Third: "The public has to be involved in the creation of the exchange, to make this a success. So we're going to make this a transparent process."

To hear from the public, the Insurance Commission is sponsoring six forums statewide and setting up four advisory committees. (See schedule, this page.)

The next step: State lawmakers must give the official green light if West Virginia is to have its own exchange. Otherwise, West Virginians become part of a national exchange.

States must tell the feds their plans by 2013. If West Virginia has its own exchange, many questions must be answered. For instance:

| Should we combine small business and individuals into one big pool for more negotiating power?

| Which insurance companies will participate? "We have had detailed discussions with many," Samples said.

| What kind of staff and experts will be needed to review and approve premium increase requests, as the health reform law requires.

| How can the state avoid the scenario in which healthy people pay the penalty and only sick people sign up? "That would poison the pool," Samples said.

| How will insurance policies be reviewed, described and categorized?

| Precisely how many people qualify for subsidies?

| Does West Virginia have a large enough pool of customers to make an exchange viable? "We're going to run economic models on that question."

| What if the state requires all insurance to be sold through the exchange? "We're bringing in actuaries to answer questions like that."

| What if a lot of people pay the penalty and stay out while they're healthy, then sign up as soon as they get sick? A strict enrollment period policy can help, Samples said.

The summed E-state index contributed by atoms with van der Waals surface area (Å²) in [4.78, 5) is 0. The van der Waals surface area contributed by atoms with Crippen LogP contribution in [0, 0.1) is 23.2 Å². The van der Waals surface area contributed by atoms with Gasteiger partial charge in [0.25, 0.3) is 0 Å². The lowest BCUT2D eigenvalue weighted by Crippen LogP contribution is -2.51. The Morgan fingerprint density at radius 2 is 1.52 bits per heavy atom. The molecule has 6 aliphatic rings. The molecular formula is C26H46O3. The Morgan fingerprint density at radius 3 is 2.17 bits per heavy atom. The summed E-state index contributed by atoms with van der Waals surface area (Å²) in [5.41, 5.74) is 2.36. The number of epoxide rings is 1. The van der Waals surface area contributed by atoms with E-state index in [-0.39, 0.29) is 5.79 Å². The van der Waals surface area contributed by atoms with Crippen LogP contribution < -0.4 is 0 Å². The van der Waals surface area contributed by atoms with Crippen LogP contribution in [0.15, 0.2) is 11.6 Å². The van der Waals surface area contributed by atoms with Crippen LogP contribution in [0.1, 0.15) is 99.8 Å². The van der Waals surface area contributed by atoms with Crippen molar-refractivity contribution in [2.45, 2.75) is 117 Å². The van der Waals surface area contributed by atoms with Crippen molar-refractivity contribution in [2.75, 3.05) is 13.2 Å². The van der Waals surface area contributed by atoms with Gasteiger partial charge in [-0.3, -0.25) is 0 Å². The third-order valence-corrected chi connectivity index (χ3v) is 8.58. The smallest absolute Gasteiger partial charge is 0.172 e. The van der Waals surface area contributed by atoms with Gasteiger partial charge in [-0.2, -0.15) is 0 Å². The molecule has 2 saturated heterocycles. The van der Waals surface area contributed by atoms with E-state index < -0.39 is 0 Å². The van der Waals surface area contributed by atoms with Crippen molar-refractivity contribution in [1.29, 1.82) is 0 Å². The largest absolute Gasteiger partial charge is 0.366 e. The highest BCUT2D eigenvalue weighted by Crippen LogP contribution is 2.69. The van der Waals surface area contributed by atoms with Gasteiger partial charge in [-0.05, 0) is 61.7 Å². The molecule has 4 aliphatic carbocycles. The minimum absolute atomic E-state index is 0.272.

| How will massive data be transmitted between Washington and the states?

West Virginia could also combine forces with other states to make a bigger pool. "We've talked about that with several states," Samples said, "but we are a small state with a lot of chronic disease, and right now, most states are still trying to figure out what their exchange will look like. We're going to have to wait to answer that one."

Samples will not answer policy questions, he says. "The exchange board answers those," he said. "I'm the facilitator, the organizer of information."

Who will be on the exchange board? Will insurance companies be represented? Consumers? Brokers? Lawmakers will answer that question.

The Legislature must also decide whether the exchange will be run by the Insurance Commission or be an independent board like the Public Employees Insurance Agency board.Do no harm

Samples knows that various members of Congress have vowed to repeal the health-reform law. He knows 20 states have sued to stop the mandate that everyone have insurance. "Our job is to make this work as well for West Virginians as it can," he said. "Till somebody tells us the law is different, we'll keep trying to do that."

West Virginia applied for federal money to create an exchange at a time when the national health-reform law was in doubt, he notes. "People thought it was a good idea" to give people a place to review approved insurance.

West Virginia was already working on its exchange when the national law passed, "so we were ahead of the curve." They had brought in national technical experts and consulted with states that have exchanges.

Several other states have asked West Virginia for help in the past year, he said. "We're seen as a leader in this," he said. "We recently helped Arkansas with some technical matters."

In October, his boss, Insurance Commissioner Jane Cline -- also president of the National Association of Insurance Commissioners -- told the Gazette-Mail that the Governor's Office had not let the commission hire enough staff members to create the exchange.

They have now received permission to hire three more analysts. "Once we get them on board, we'll be humming along," Samples said.

The workdays will stay long, he said. "But it's temporary, and this is a very exciting time to work in health care. I wasn't around when Social Security or Medicare were passed, but this affects as many people."

On a dry-erase board in his office, he has written his overall goals. "They remind me of the big picture when I get lost in the details," he said.

In red letters, he wrote: "Better organize West Virginia health insurance market ... facilitate access to health care for working uninsured . . . drive system efficiency and cost containment . . . provide portal to all health-care services in West Virginia"

At the bottom, in big blue letters, he wrote: DO NO HARM.

"That sums it up," he said.

Reach Kate Long at 304-348-1798 or katelong@wvgazette.com.